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Thread: ND Filters, square or screw on type?

  1. #1
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    Default ND Filters, square or screw on type?

    Hi guys, I've been taking quite a lot of landscapes lately and I really thought the use of some ND filters might help in improving exposures and increasing DOF. The question is, I have yet to purchase a really wide lens and hence have yet to really settled on a fixed lens diameter. I was considering between the cokin square type or the common screw on filters. Which type of filters normally give better results and have more versatility? I'm very new to such filters and hope some gurus out here can advice me on which type is more suitable. Thanks!!!

  2. #2
    Moderator catchlights's Avatar
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    Not sure what you mean in improving exposures with ND filters? Unless you want a low shuttle speed with narrow depth of filed during a Sunny 16 condition, than ND filters may be helpful. Another filter is useful for landscape subjects is gradual ND filters, Btw polarizing filter is a must, sometime can use as a ND filter.

    If getting one size filter for all lenses is what you want, than try to get the bigger size and use with a step-down ring.
    IMHO, if you want gradual ND filters, best is get the Cokin type, others that this, glass filter give you better quality.

    Hope this help.

  3. #3
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    Yup, I ws thinking of lower shutter speeds with high aperture values, esp for scenes with moving water

    I would prefer screw type, but those with big thread sizes are really expensive, and some step down adapters are really hard to find.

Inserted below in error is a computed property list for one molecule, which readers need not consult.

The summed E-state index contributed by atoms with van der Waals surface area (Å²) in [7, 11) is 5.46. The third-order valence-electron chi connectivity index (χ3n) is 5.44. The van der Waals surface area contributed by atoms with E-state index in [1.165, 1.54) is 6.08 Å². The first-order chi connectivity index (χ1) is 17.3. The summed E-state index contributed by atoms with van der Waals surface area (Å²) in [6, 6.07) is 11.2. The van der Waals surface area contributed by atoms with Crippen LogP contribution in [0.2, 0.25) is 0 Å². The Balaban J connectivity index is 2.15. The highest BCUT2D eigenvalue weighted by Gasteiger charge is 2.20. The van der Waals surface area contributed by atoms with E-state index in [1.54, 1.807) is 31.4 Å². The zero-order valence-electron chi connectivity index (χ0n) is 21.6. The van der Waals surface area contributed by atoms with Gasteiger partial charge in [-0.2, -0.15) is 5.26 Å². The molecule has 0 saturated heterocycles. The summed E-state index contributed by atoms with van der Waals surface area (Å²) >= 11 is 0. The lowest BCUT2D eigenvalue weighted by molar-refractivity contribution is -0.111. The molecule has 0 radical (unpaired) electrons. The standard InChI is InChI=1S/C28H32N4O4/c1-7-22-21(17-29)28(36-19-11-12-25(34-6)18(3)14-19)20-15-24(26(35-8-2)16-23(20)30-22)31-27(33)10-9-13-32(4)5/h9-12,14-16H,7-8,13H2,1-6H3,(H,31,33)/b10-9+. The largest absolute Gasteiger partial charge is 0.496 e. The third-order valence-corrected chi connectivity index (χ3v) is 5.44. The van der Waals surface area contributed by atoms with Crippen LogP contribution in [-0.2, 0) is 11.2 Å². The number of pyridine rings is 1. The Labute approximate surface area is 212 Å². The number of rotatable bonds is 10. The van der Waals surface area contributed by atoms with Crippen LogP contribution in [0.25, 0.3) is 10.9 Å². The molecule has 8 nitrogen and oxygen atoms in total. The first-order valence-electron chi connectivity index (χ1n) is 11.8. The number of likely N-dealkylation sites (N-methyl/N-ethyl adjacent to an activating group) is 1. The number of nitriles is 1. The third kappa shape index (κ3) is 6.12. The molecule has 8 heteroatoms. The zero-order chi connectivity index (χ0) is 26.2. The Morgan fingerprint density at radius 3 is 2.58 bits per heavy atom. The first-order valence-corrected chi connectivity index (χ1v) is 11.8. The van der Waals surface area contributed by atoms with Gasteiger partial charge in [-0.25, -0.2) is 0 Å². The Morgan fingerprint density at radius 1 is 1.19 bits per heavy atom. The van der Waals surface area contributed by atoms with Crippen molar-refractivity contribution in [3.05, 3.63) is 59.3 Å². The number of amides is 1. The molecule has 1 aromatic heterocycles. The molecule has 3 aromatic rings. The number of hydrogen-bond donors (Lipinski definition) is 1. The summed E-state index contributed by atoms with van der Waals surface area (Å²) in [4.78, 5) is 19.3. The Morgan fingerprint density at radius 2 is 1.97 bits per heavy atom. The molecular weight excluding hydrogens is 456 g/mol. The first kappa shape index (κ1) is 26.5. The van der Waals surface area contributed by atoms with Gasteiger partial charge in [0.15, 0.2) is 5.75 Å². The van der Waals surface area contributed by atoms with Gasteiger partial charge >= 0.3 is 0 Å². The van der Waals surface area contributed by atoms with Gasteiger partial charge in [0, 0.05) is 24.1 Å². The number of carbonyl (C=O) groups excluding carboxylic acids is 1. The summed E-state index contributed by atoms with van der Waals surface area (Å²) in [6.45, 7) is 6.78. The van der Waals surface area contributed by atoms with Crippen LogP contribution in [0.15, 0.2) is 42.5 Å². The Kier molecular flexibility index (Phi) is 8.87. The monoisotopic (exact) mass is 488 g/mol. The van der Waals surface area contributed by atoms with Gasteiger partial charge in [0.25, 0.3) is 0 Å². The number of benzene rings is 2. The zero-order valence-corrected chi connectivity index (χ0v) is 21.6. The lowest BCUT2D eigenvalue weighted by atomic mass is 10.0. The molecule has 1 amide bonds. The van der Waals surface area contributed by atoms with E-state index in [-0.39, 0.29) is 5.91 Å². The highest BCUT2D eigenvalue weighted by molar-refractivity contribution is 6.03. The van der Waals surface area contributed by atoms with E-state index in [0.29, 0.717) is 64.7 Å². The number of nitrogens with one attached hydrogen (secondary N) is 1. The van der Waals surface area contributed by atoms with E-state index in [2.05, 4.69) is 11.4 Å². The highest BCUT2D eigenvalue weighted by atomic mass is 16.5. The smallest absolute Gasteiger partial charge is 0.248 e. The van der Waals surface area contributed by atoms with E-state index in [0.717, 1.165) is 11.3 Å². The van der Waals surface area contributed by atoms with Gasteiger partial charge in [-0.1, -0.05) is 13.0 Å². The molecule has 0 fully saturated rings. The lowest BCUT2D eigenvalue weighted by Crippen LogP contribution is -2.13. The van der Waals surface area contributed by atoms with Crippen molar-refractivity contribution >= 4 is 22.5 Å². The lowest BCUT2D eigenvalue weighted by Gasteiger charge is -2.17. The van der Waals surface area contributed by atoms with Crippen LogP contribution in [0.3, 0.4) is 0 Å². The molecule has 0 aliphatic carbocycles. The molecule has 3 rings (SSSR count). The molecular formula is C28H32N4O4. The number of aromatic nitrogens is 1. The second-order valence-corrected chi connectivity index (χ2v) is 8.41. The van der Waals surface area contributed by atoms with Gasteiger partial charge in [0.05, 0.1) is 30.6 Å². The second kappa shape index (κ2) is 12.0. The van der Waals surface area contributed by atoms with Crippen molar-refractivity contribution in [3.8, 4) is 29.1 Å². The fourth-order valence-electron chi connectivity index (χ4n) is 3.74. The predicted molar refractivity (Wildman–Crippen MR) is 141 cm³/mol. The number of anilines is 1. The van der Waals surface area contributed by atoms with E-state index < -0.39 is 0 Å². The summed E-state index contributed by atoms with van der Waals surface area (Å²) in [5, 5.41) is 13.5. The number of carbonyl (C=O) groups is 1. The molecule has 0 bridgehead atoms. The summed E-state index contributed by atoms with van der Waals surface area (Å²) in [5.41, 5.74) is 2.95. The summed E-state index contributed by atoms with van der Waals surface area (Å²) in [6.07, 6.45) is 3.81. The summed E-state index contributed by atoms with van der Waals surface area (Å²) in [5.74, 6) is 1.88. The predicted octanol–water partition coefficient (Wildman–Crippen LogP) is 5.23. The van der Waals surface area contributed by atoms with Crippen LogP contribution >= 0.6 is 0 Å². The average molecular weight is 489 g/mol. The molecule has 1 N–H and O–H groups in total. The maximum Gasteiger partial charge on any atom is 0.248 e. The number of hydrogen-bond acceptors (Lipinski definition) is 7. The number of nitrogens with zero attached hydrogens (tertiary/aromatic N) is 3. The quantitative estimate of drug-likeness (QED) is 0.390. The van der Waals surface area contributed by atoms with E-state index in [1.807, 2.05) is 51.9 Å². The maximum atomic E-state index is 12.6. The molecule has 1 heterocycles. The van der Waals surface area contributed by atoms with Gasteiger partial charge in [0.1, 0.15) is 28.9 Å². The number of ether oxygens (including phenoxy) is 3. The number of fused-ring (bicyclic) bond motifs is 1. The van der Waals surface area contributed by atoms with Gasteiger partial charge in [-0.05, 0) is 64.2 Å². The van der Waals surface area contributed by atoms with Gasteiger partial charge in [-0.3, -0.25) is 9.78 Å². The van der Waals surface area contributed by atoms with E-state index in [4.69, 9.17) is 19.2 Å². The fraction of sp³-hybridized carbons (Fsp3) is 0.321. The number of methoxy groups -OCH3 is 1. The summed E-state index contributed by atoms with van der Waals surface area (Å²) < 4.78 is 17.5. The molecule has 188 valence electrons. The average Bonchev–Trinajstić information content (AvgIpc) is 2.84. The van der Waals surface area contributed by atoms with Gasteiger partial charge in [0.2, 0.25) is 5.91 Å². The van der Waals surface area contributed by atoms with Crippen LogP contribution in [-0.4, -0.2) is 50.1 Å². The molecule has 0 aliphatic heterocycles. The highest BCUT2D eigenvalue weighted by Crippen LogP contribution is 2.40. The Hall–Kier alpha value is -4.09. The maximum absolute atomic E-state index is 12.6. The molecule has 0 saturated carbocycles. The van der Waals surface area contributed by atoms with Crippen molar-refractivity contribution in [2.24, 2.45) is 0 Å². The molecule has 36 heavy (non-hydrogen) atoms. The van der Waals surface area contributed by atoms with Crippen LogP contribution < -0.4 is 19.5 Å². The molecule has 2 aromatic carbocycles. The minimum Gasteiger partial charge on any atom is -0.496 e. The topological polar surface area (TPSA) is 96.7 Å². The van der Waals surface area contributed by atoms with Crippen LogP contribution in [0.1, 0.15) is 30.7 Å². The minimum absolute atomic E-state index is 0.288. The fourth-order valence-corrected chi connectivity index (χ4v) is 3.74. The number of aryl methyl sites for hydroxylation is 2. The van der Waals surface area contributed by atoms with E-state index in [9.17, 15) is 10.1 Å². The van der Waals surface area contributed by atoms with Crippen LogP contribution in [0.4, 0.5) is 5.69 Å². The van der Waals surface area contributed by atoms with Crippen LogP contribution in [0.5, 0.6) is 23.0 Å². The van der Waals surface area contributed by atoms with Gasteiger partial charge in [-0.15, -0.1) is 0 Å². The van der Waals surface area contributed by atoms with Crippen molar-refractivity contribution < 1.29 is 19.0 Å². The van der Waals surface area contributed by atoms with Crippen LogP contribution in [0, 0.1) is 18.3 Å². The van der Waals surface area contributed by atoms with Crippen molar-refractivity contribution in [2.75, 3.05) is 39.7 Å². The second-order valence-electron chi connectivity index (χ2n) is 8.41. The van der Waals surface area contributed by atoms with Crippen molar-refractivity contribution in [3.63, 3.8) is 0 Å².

4. #4

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    ND filters are used to reduce light. Its uses fall on two main categories

    1 To reduce contrast between the sky and foreground, For this purpose a slot in filter is superior because the "horizon" between the high and low values are not necessarily right in the centre as is often set in a screw in type.

    2 Depth of field is a function more of the aperture, rather then brightness. Of course in a very bright day, even stopping down to the smallest aperture may be not be able to produce a very slow shutter speed to create a "milky effect" in the waters. This can be solved partially by using a slower film. But is not, a ND filter can help. In this respect, there is no difference between a slot in and a screw on.

    But the slot in is more versatile.

  5. #5
    Moderator catchlights's Avatar
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    Gradual ND filter is for reduce contrast between sky and foreground in landscape scenic, Cokin slot in type work butter.

    If you want to cut down light for captured water movement, normal ND filter is fine, but before you buy this ND filter, do you have a PL filter(will cut down 1 stops to 2 stops) to try it first? Or try to shoot at lowest ISO and f22?

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